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Closer and Closer … to making college decisions

Closer and Closer … to making college decisions

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Closer and Closer … to making college decisions

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  1. Closer and Closer… to making college decisions So… Who are you?

  2. Are you shy or outgoing? Someone who isn’t afraid to take calculated risks, or someone who tends to play things safe? Are you comfortable being around people who are very different than you or more at ease with people who are similar to you? How would you describe yourself to someone who didn’t know you? How would your best friend describe you?

  3. What do you need to succeed in college? Consider your educational experiences so far. What have you enjoyed most about high school? The least?

  4. How strong are you when it comes to academic skills? • Reading… • Researching… • Note-taking… • Organization and time management… • Can you work independently or do you need more individual attention and help from your teachers? • Are you a self-starter or someone who needs a push every now and then?

  5. What’s your admissions profile? What will an admissions officer note when looking at your high school grades and test scores? How closely do they match the typical admitted student at the colleges and universities you’re considering?

  6. What do you have to add to a college community? What are your teachers and advisor likely to say about you in their recommendations? What are your strengths and weaknesses as a college applicant?

  7. Are you selecting colleges based on where your friends are applying? As a general rule, always select a college because it is right for you personally, not because a friend is also applying or will be attending. If your friend ends up at the same school, great – but don’t base your entire college decision (and potentially the rest of your life) solely on where your friends are going.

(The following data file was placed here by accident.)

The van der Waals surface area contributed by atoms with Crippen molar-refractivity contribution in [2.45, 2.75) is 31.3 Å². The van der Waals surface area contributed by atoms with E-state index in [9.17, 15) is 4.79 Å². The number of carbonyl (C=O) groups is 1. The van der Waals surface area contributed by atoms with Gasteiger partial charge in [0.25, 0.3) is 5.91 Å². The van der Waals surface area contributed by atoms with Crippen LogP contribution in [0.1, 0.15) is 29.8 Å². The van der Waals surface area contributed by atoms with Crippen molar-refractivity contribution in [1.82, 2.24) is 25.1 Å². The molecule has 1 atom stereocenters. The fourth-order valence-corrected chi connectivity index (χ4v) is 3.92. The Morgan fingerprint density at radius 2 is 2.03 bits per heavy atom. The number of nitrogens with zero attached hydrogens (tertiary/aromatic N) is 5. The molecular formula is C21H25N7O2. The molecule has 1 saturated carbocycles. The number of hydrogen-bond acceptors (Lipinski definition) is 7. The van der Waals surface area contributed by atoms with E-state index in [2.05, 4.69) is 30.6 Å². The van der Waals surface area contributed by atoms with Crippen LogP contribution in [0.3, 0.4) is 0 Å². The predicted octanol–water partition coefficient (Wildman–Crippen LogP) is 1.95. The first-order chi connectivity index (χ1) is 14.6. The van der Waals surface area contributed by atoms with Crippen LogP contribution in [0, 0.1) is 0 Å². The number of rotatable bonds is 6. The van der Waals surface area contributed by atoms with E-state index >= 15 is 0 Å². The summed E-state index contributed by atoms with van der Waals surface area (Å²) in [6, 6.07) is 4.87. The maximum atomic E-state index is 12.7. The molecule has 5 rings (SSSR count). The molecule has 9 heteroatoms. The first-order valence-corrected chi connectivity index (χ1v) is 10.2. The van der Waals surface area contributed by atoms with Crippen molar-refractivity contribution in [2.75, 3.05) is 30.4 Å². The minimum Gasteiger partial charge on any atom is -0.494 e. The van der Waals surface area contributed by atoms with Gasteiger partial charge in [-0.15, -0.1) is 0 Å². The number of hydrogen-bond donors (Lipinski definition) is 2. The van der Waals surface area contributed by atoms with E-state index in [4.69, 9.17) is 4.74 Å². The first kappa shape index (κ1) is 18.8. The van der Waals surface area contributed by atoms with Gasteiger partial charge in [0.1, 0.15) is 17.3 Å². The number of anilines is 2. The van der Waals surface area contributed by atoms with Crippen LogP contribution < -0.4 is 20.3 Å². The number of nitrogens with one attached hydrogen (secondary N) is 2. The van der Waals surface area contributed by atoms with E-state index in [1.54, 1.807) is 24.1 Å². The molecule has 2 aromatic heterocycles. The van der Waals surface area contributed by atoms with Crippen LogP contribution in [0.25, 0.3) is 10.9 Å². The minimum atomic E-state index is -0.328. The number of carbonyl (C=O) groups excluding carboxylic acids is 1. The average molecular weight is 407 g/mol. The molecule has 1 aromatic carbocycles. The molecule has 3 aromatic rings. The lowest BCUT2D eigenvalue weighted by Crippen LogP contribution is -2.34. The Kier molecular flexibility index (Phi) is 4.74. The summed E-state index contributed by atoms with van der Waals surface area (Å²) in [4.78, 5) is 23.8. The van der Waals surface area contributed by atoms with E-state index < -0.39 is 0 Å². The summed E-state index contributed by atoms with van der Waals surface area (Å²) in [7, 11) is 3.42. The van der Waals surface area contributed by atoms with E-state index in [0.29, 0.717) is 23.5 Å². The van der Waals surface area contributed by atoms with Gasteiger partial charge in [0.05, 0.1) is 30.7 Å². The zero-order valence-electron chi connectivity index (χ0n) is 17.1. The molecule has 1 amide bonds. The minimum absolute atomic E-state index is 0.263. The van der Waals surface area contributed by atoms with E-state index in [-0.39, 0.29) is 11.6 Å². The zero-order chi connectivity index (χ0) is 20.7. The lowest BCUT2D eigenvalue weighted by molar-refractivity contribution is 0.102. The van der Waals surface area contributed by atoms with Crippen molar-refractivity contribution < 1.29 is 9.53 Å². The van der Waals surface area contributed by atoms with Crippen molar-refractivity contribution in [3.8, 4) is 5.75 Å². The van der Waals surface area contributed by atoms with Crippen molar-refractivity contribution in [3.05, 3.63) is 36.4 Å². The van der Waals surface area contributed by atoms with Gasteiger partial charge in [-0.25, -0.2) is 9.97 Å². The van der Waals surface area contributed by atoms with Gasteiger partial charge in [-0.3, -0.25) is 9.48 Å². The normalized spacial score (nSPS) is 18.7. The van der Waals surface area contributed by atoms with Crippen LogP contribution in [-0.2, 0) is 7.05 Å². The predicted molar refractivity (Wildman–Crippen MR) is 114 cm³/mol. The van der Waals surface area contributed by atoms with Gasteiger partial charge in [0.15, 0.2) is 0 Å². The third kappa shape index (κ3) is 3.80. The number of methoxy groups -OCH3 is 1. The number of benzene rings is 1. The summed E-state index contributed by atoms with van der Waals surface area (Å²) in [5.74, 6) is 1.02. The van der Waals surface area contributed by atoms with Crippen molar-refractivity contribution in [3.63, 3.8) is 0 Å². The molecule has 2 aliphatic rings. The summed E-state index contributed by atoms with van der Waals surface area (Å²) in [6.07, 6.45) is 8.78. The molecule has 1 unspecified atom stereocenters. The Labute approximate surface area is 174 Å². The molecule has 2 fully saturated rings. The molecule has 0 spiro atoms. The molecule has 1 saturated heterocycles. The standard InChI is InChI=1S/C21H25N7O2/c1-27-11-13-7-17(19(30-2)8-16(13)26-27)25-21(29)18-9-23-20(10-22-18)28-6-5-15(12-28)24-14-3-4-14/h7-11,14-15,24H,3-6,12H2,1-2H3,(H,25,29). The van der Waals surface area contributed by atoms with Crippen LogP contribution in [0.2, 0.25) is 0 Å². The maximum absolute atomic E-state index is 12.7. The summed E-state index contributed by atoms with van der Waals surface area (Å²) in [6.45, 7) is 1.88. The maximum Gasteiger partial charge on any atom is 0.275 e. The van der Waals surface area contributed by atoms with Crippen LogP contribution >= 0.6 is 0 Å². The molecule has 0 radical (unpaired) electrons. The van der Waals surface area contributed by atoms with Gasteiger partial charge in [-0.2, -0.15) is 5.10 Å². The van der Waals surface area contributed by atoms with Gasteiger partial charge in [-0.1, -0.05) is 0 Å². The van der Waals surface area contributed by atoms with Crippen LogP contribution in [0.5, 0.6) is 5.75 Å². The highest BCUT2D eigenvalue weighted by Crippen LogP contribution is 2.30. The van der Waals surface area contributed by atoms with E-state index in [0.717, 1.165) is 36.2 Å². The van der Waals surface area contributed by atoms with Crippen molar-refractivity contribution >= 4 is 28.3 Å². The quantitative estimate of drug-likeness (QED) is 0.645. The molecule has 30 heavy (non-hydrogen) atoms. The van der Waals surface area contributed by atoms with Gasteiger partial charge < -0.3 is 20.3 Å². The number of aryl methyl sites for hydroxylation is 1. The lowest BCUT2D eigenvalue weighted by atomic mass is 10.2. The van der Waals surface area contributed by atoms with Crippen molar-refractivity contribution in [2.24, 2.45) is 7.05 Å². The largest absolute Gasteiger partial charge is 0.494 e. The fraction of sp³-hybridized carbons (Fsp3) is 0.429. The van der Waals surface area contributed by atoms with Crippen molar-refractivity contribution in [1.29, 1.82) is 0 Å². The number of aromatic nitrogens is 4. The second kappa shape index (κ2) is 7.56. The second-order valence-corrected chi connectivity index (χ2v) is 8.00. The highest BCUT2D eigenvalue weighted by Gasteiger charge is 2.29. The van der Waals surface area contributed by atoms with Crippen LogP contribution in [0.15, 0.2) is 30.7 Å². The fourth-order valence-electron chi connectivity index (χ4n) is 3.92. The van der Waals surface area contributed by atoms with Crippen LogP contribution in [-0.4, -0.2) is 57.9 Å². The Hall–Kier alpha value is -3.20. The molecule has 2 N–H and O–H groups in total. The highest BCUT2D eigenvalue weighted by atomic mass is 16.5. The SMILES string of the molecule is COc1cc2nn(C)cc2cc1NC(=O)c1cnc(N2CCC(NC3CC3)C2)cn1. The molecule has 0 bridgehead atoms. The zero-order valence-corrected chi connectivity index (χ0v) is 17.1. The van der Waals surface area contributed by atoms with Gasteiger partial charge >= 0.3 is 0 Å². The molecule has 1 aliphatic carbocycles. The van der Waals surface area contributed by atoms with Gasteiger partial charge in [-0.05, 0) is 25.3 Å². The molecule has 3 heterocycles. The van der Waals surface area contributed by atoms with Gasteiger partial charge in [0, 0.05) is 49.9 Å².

8. Admissions selectivity How many applicants typically apply? What percentage are admitted? What are the Grade Point Averages (GPA) and test scores of those admitted? How do yours compare? Be honest and realistic. While it is fine to aim at a few dream colleges that may be out of reach, a college list that is made up only of dream colleges is not a wise plan.

  9. Cost Check each college’s website for estimates of cost of attendance, including tuition/fees room and board, books, and personal expenses. However, keep in mind that the published cost of attendance can vary widely from what you may actually pay after financial aid and scholarships. So, don’t immediately rule out colleges or universities based on their published cost. If a school truly interests you, send in your application, apply for financial aid and merit scholarships, and then make a fully informed decision about what your cost will be.

  10. Location • Urban? • Suburban? • Rural? • Cold winters or sunshine year-round? • What is the area surrounding each campus like?

  11. Distance from home Do you want to be close to home or in another part of the state or country? How often do you want or expect to visit home?

  12. Size The smallest college in the United States has just 24 students; the largest well over 50,000. In between are thousands of different choices. Think carefully about which size might be best for you both academically and socially. There are advantages and disadvantages to all sizes of colleges.

  13. Programs of study • Do you already have a specific major or career in mind? • If so, make sure that the schools to which you apply have that program. Look at the course catalog and department website to see how many faculty the department has, what courses are offered, how many students major in the program, and any special facilities or resources the program may offer. • Keep in mind that a large percentage of students change their major at least once, so don’t let the availability or strength of a particular program be your only reason for choosing a college.

  14. If you’re undecided about a major, look for colleges that offer a variety of programs in subjects that interest you, and compare those departments in the same way. • You should also investigate the advising services offered so that if you need help picking a major, you will be able to receive it.

  15. Student diversity How comfortable are you around people who may be very different from you? Diversity doesn’t just mean ethnic or racial diversity, but also economic diversity, and even geographic diversity.

  16. The prestige factor Be careful about adding colleges to your list just because they are “prestigious.” If a college or university isn’t a fit for you in other ways, prestige in and of itself will not make up for what’s lacking. Consider prestige a bonus, not the entire reason for choosing a college.